In a surprise development, Milton Theatre announced Aug. 22 that its annual Zombie Fest has been canceled.
Originally announced on Facebook, organizers said the event, scheduled Saturday, Oct. 19, was called off because of “limitations imposed on the event.”
Organizers have been concerned since June that as approved by town officials, the event might not work, but the theater pressed on to promote Zombie Fest because theater officials believed they could make it work.
Milton Theatre Director Fred Munzert said limitations included the number of food trucks and cutting vendors out of the plans entirely. He said the event costs $20,000 to put on - the cost of renting lighting, staging and sound equipment, booking talent, event merchandise and programs - and because the theater was planning a free event this year instead of the $10 admission charged last year, canceling vendors and reducing the number of food trucks means the festival is no longer viable.
“It got whittled down to less than what it was intended to be,” Munzert said.
Marketing Director John Paul Lacap said the decision was made by the theater’s board of directors Aug. 19. That was one day after the Concert For A Random Soldier, held at the theater’s new Quayside Stage; Zombie Fest was expected to be the new venue’s second event.
During its first five years, Zombie Fest’s stage was located at the Milton Historical Society lot on Magnolia Street, but flooding problems made that impossible this year.
Mary Knight, the society’s executive director, said, “The grounds of the MHS property have not been consistently dry since last October. It was suggested to the theater to think about having a plan B in place in the event the grounds were too wet and soft for all the trucks, trailers, vehicles, and stage to be set on.”
“We are sad that Zombie Fest will not take place this year, but like everything else they do, we know it will be back next year. Bigger and better than ever,” she said.
To keep the event downtown, Lacap said organizers wanted to turn Zombie Fest into a block party, closing part of Union Street for a free event with vendors and food trucks, and a concert stage in the street.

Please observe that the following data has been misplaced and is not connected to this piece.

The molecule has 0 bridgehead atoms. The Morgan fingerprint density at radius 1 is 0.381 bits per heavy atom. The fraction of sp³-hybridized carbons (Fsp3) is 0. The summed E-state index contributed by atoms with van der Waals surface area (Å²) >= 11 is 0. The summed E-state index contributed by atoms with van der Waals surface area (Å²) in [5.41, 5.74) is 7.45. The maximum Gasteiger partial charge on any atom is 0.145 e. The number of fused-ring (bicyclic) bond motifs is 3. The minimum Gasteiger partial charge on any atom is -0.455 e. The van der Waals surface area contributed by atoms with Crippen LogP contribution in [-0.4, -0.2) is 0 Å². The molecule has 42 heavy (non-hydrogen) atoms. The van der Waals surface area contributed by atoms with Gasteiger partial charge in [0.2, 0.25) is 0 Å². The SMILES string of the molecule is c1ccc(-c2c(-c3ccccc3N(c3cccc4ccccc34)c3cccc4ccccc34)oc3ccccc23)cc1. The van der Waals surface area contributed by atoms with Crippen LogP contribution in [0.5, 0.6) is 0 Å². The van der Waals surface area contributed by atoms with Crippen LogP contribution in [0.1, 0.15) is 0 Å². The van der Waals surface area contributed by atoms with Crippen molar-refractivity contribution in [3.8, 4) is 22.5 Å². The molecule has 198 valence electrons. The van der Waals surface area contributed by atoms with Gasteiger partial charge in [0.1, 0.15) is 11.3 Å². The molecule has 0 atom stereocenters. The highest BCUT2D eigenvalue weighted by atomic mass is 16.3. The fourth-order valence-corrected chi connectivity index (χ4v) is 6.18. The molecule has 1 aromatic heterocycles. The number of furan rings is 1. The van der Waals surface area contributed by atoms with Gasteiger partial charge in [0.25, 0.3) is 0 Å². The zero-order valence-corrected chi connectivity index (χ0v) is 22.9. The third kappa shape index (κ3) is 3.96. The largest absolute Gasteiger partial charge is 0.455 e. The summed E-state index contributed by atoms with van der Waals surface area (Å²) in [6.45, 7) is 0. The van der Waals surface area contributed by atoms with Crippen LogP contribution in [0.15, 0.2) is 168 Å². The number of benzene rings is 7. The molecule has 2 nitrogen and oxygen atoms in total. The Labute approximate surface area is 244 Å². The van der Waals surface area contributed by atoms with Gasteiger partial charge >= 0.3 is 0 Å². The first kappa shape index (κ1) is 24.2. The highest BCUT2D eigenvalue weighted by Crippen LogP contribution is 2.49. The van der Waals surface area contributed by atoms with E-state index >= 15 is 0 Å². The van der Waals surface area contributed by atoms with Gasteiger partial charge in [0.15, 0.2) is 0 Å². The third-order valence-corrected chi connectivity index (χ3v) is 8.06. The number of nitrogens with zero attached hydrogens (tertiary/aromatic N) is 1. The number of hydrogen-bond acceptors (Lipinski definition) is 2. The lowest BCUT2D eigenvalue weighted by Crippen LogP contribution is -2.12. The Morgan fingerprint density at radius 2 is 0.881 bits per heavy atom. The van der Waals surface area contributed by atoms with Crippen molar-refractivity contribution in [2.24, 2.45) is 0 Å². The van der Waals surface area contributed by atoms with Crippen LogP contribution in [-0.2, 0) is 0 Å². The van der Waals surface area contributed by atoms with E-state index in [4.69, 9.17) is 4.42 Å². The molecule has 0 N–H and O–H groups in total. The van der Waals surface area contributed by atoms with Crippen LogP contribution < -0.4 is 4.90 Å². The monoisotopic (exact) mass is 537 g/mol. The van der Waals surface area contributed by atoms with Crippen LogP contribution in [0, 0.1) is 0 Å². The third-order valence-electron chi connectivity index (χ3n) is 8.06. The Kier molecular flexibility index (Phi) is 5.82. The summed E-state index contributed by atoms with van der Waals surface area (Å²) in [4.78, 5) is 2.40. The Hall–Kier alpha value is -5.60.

Lacap said the theater approached Delaware Department of Transportation about closing the road and were told DelDOT would approve anything the town approved. Negotiations with the town began in mid-June, but town officials objected to a stage in the street, so Lacap said the theater decided to put the stage on the lot it had recently acquired next to the theater.
Lacap said plans continued to be revised until July 1, when town council met to approve plans for the event. Theater representatives did not attend the meeting where council unanimously approved the use of four food trucks and closing Union Street from 5 to 10 p.m.
While Councilman Emory West had reservations about the time of the road closure, Councilman Kevin Kelly persuaded him by recommending to grant the request and revisit the topic next year if problems arose.
Town Manager Kristy Rogers said there have been no new developments with the plans since approval in July. She said plans the town approved were a scaled-down version of plans reviewed by town staff.
Mayor Ted Kanakos did not respond to requests for comment.
Lacap said theater representatives did not attend the July 1 meeting because the theater knew at that point plans the town would approve were so limited the event would not be financially viable.
However, the theater continued advertising for the event for nearly two months. Lacap said theater officials thought they could make the event work, but it became clear to them that would not be possible. He said last year’s event had eight food trucks and nearly ran out of food; four trucks was insufficient.
In addition, Munzert said the theater was occupied by planning for Concert For A Random Soldier, so decisions on whether to go forward with Zombie Fest were put on hold. After the concert was held Aug. 18, he said the board was able to sit down and decide the festival’s fate. Munzert said the cancelation was frustrating, but the theater plans to regroup and possibly bring the event back for 2020. He said there were no plans to try to move the festival elsewhere for this year.
“We’re going to let it rest this year,” Munzert said.
Zombie Fest was entering its sixth year, a major fall attraction for downtown Milton. According to the theater, last year’s event drew about 5,000 people. The event highlight is the Zombie Walk, in which zombies walk down Union Street from Broad Street to Federal Street.
The event was founded by Po’ Boys restaurant, in conjunction with the theater. Po’ Boys owner Mike Clampitt said the original version of the festival served smoked meat and concluded with the zombie walk to the theater. During the event, the theater hosted zombie-related movie screenings and events.
Of the festival’s cancelation, Clampitt said, “It’s a shame, because when it first started, it was to bring people to Milton. To put Milton on the map. It’s a shame.”